r`p= rp + Rk(1 + u)

Considering the nominal rp= 80K, you don't want to drive it up. Triodes like the lightest plate loading you can manage for good linearity. All the complaints regarding disappointing sonic performance from 12AX7s goes back to the use of plate load resistors that're too small. If you don't have the DC rail voltage, then go with active plate loading.

These posts seem contradictory. Which is right?

For the record the plate resistor is 220k, 227VDC regulated B+, and cathode resistor 3.3K unbypassed. I only have two gain stages and then the cathode follower output. Right now both gain stages are un-bypassed.

My question was really:
1) If you don't need maxumum gain (which I don't, at least not from the first stage), is it better to use LNF at each stage, just the first stage, last stage, etc?
2)Since I have a cathode follower as the last stage (buffered output), and it introduces feedback, would it provide as much/less/more benefit (as far as removing unwanted signal artifacts like noise/hum etc.) as the only source of feedback.

What are other benefits, besides noise reduction, to using LNF?

For the most part I think these questions have been addressed.
 
winegamd… I agree, the pair of posts are pretty contradictory. However, we're looking at the bottles (tubes) from different design criteria. Miles likes to use fixed bias (don't jump on me yet Miles), either of the now-popular LED bias, or string of rectifiers, or 'real' negative bias supply, or a capacitor-bypassed cathode resistor; these are all (pseudo-)fixed bias solutions. ONLY the cap-bypassed-cathode-resistor version is automatically adaptive to tube ageing, tube variation, manufacturer variation. The others ("hard fixed value") are not.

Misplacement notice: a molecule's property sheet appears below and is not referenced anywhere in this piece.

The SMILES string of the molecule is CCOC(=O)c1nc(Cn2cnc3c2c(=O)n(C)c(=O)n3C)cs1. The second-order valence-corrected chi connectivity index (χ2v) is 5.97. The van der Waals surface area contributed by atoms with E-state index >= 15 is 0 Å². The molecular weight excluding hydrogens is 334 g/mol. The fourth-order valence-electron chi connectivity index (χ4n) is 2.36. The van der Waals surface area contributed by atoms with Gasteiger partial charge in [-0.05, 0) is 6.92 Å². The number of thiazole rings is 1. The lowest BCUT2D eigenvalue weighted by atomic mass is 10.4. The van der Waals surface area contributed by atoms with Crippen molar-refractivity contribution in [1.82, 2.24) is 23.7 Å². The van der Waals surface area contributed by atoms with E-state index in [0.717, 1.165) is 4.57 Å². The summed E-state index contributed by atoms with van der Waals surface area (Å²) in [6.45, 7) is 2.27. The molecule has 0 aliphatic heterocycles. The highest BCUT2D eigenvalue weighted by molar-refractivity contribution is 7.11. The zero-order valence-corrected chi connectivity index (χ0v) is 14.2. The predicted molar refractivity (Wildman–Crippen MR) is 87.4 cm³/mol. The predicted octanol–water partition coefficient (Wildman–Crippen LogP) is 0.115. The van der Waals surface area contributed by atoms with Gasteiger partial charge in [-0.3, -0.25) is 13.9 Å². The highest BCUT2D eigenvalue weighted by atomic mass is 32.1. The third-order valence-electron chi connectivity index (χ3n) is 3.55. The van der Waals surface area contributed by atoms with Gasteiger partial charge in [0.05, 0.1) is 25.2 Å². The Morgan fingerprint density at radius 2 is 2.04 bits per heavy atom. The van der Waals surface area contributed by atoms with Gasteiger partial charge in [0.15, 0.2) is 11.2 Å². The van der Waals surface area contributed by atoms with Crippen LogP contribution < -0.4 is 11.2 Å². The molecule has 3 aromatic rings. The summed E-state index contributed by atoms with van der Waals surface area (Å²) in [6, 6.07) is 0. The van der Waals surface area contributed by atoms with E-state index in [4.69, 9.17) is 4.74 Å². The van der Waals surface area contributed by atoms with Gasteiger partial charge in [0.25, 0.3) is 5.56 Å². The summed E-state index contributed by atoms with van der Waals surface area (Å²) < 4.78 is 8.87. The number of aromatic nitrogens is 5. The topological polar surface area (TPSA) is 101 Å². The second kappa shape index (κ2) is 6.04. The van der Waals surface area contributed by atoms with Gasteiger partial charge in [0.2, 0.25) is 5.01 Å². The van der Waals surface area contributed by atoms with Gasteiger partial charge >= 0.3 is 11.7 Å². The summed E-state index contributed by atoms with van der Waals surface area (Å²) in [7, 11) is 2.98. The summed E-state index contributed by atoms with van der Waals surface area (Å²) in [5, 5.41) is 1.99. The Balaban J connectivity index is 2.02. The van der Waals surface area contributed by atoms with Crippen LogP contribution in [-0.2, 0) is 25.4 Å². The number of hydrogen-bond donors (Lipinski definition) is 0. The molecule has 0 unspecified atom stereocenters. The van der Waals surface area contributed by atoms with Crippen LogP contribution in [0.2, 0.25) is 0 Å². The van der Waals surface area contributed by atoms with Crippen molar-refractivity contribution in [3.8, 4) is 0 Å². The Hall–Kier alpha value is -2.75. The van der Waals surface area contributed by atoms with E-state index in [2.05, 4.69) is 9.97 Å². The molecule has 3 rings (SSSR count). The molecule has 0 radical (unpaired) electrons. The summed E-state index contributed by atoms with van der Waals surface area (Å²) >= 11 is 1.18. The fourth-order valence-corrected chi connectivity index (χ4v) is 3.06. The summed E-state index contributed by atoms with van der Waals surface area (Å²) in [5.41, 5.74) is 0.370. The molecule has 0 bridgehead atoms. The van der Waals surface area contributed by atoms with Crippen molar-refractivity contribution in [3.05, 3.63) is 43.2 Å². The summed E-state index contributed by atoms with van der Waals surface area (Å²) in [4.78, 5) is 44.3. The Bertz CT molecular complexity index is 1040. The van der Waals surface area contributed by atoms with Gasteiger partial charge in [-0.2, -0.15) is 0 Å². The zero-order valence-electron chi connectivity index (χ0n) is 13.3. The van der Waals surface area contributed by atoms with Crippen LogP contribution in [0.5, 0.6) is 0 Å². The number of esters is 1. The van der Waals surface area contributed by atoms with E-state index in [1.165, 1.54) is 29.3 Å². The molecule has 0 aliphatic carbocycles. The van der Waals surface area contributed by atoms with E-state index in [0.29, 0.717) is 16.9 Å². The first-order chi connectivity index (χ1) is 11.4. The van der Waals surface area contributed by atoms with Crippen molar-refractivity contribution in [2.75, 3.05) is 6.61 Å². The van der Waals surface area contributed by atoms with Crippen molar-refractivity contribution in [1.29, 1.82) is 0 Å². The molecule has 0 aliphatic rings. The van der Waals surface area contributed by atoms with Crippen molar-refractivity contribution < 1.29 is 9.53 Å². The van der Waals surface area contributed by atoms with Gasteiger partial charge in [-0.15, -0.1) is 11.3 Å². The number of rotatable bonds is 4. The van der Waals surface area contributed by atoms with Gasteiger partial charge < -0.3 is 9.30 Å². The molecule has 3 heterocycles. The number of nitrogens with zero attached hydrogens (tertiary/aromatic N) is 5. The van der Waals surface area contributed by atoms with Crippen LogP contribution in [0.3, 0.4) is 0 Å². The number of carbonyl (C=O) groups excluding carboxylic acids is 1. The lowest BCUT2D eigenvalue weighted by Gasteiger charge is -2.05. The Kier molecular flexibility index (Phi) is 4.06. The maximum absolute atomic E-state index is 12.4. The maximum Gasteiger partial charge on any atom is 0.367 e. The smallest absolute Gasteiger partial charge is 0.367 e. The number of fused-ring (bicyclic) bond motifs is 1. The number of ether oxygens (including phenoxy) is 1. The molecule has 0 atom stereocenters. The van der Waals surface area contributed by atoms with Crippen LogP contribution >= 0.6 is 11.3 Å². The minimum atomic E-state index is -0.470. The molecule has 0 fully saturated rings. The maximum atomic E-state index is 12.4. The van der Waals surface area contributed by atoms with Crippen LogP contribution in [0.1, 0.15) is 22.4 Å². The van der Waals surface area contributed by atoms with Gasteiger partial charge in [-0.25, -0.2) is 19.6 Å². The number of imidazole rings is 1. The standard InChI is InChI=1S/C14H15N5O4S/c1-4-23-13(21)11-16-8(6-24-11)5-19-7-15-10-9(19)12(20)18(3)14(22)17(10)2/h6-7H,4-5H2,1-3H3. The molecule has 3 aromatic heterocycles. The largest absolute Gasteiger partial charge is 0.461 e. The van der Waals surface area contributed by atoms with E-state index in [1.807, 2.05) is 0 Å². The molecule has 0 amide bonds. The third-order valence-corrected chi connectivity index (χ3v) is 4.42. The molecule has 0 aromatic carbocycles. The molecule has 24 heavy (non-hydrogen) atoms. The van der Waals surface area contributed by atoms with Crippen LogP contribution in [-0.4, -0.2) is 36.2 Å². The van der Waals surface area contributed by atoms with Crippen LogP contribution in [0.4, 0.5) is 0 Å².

Miles jumps in with the idea that “tubes are not transistors” (we know that Miles!), but somewhat more concretely, with the idea that R'a = Ra + Rk(1 + μ), where big μ values in 'AX7 type valves goes to multiply a seemingly small cathode resistor (as in 1.5 kΩ) by the tubes nominal μ, which for an AX7 is what … 70 to 100? So, 1.5 × (70 to 100) = 100 to 150 kΩ effective R'a.

THIS IS TRUE… just as advertised. Yet when designing, it is not harmful. Instead (yes) you have a stage that offers substantially more linear amplification at the expense of increasing output impedance, and reducing gain overall. Which … if you read my other paragraphs, is exactly what I both expect, and am offering as a solution worthy to embrace. And yes Miles … one needs to account for the higher output impedance by making the subsequent stages “lighter in the load department”.